It should also be noted that the achievements of the EAC have occurred in large measure because of the hard work and professionalism of an exceptional group of dedicated agency employees. I am privileged to have had the opportunity to work alongside such outstanding public servants. Likewise, the ongoing commitment to fairness and equality exhibited by state and local election administrators from throughout the country has ensured that today, the mechanics of our great democracy has a renewed sense of focus on issues pertaining to both "access" and "integrity" in the process - two goals which should not be regarded, in my view, as mutually exclusive.

There is clearly more much work to be done to achieve the level of improvement that was expected when HA V A was overwhelmingly passed by Congress. As a commissioner, I have been vocal in expressing my concerns regarding what I view as a disturbingly negative trend in the confidence of the America public in the integrity of our election outcomes. It is my sincerest hope that, in the months and years to come, I wil be able to utilize the privilege of my garnered experience at the EAC to continue to offer sound and realistic solutions to improve the perception of fundamental fairness in the conduct of our elections. Still, I firmly believe we have already made significant progress since the passage ofHA VA and the creation of the EAC. And, this progress should be attributed not to anyone political party or philosophy, but to the collective efforts of so many individuals who have put aside partisan interests for the sake of furthering an American agenda. I am most proud to have been a part of that effort.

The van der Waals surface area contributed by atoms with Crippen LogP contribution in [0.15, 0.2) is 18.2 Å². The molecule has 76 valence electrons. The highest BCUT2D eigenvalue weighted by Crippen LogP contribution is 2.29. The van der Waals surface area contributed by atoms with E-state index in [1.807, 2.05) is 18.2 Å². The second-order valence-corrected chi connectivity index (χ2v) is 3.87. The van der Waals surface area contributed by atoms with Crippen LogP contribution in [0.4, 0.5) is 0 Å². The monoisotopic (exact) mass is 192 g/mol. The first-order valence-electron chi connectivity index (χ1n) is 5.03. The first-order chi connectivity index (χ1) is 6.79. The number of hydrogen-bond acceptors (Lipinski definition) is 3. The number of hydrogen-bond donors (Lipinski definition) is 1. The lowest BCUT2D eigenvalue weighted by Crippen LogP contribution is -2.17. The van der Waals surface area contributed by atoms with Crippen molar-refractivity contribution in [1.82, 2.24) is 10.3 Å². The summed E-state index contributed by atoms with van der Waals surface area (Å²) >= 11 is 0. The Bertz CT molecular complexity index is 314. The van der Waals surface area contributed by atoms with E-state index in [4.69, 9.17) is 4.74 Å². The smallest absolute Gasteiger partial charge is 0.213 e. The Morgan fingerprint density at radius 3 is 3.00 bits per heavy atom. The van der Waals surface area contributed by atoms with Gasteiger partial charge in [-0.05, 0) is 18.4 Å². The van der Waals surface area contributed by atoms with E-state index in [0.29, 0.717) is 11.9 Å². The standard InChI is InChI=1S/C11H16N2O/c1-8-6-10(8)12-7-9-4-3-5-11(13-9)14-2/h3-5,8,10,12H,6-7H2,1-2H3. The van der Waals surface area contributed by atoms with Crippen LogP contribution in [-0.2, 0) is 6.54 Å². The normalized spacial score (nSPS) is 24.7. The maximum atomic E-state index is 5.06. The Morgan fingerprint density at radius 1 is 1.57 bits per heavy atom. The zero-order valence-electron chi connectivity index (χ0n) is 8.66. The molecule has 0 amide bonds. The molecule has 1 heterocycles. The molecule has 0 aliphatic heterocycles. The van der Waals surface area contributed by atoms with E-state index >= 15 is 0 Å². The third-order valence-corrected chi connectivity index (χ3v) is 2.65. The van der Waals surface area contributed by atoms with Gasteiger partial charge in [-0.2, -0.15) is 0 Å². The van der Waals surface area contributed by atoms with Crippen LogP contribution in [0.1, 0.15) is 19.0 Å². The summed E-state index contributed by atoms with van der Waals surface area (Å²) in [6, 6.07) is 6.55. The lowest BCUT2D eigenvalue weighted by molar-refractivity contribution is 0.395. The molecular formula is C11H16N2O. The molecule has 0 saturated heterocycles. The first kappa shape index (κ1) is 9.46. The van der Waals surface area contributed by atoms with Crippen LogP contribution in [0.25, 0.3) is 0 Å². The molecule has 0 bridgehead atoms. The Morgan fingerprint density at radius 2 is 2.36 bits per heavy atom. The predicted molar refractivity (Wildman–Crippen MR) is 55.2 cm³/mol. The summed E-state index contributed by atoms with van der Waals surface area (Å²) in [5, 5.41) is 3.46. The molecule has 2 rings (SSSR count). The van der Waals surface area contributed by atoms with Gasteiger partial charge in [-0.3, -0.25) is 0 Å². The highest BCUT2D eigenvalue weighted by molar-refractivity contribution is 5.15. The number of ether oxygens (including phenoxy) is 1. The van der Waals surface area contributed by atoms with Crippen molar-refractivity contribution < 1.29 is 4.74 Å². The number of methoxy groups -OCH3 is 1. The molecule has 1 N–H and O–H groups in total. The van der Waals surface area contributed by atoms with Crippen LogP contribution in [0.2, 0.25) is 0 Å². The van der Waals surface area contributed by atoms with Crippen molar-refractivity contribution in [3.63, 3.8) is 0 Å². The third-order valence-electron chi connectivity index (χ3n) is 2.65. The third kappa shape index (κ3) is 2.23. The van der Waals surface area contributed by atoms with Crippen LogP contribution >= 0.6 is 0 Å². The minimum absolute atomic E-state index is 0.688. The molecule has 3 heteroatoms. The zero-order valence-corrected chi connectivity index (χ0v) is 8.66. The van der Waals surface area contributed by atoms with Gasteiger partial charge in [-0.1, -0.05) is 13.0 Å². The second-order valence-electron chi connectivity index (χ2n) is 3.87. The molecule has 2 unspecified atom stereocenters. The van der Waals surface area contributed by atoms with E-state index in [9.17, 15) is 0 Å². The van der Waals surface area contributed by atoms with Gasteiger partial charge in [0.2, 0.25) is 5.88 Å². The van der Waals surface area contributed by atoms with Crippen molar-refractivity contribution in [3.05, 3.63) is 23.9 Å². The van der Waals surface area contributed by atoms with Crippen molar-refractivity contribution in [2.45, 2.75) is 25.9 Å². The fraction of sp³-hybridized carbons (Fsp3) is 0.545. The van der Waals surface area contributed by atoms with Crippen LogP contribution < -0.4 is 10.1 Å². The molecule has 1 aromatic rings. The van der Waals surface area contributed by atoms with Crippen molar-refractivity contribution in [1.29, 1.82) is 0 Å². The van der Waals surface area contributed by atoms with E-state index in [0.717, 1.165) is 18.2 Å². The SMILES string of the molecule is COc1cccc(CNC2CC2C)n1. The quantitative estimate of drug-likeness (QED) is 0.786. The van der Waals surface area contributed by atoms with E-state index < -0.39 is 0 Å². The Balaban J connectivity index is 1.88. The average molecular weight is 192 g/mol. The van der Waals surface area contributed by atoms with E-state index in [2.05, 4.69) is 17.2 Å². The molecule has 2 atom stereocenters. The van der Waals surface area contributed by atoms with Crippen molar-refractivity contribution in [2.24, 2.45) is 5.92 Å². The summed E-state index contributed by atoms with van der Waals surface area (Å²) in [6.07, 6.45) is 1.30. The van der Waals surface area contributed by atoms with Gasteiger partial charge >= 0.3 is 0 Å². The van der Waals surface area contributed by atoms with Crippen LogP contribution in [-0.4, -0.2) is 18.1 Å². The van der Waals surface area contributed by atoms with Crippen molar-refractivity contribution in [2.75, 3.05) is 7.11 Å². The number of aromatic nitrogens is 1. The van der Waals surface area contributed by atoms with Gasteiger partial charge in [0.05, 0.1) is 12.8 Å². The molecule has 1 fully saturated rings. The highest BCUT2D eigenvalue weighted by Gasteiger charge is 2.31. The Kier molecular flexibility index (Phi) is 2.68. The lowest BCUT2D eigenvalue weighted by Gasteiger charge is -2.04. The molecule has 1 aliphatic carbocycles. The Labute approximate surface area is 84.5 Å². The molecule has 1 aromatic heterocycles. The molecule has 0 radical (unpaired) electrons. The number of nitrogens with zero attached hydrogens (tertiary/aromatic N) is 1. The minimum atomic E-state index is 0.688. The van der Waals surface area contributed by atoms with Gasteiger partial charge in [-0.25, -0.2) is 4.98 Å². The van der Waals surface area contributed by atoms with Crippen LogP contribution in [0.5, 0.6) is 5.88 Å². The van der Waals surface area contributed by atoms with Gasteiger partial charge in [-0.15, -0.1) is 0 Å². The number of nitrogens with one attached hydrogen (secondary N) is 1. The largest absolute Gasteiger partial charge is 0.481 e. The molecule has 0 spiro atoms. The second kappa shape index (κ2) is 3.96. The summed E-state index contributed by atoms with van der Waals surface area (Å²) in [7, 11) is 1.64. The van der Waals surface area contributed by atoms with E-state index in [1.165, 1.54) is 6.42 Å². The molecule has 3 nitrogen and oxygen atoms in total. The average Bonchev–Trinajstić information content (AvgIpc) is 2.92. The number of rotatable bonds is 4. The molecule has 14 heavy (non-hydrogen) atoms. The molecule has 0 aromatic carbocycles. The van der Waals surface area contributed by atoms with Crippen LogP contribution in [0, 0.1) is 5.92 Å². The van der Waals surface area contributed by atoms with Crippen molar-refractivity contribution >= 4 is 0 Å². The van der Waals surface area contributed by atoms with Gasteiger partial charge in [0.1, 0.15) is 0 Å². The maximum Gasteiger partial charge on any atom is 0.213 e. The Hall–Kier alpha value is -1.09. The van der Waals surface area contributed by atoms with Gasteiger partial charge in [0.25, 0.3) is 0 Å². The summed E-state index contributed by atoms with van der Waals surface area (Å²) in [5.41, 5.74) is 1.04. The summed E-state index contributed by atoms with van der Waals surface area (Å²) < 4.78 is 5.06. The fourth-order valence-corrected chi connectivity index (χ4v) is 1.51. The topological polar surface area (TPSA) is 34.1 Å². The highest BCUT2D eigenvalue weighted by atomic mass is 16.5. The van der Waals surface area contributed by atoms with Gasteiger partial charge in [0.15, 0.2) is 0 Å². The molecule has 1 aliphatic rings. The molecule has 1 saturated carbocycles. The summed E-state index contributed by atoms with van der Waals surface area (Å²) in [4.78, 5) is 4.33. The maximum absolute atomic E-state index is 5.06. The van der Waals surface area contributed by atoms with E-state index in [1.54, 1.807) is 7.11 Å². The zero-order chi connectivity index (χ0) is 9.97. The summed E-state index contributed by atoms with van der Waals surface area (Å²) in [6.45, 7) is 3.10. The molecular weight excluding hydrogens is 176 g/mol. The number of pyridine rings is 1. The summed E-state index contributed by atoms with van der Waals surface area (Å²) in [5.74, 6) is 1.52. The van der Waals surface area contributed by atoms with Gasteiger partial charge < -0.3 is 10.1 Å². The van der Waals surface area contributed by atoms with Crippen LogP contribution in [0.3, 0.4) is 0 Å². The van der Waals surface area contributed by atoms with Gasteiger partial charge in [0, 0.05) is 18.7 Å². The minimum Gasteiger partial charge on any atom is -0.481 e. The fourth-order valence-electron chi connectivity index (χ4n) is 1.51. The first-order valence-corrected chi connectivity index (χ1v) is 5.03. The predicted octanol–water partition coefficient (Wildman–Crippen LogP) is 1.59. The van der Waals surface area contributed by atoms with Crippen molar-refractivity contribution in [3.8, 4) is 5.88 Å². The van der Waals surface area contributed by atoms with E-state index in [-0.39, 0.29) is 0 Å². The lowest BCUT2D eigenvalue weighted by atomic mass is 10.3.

Finally, only in our great country could the child of an auto mechanic and homemaker - growing up in South Texas with few financial resources but an abundance of love and support - rise through the ranks to eventually serve at the request of not just one, but two, U.S.

presidents. I am most appreciative for the chance to serve my country in this regard and in doing so, to once again fulfill my life-long dream of public service. That dream does not end today. Perhaps in many ways, it is just beginning.

United States Election Assistance Commission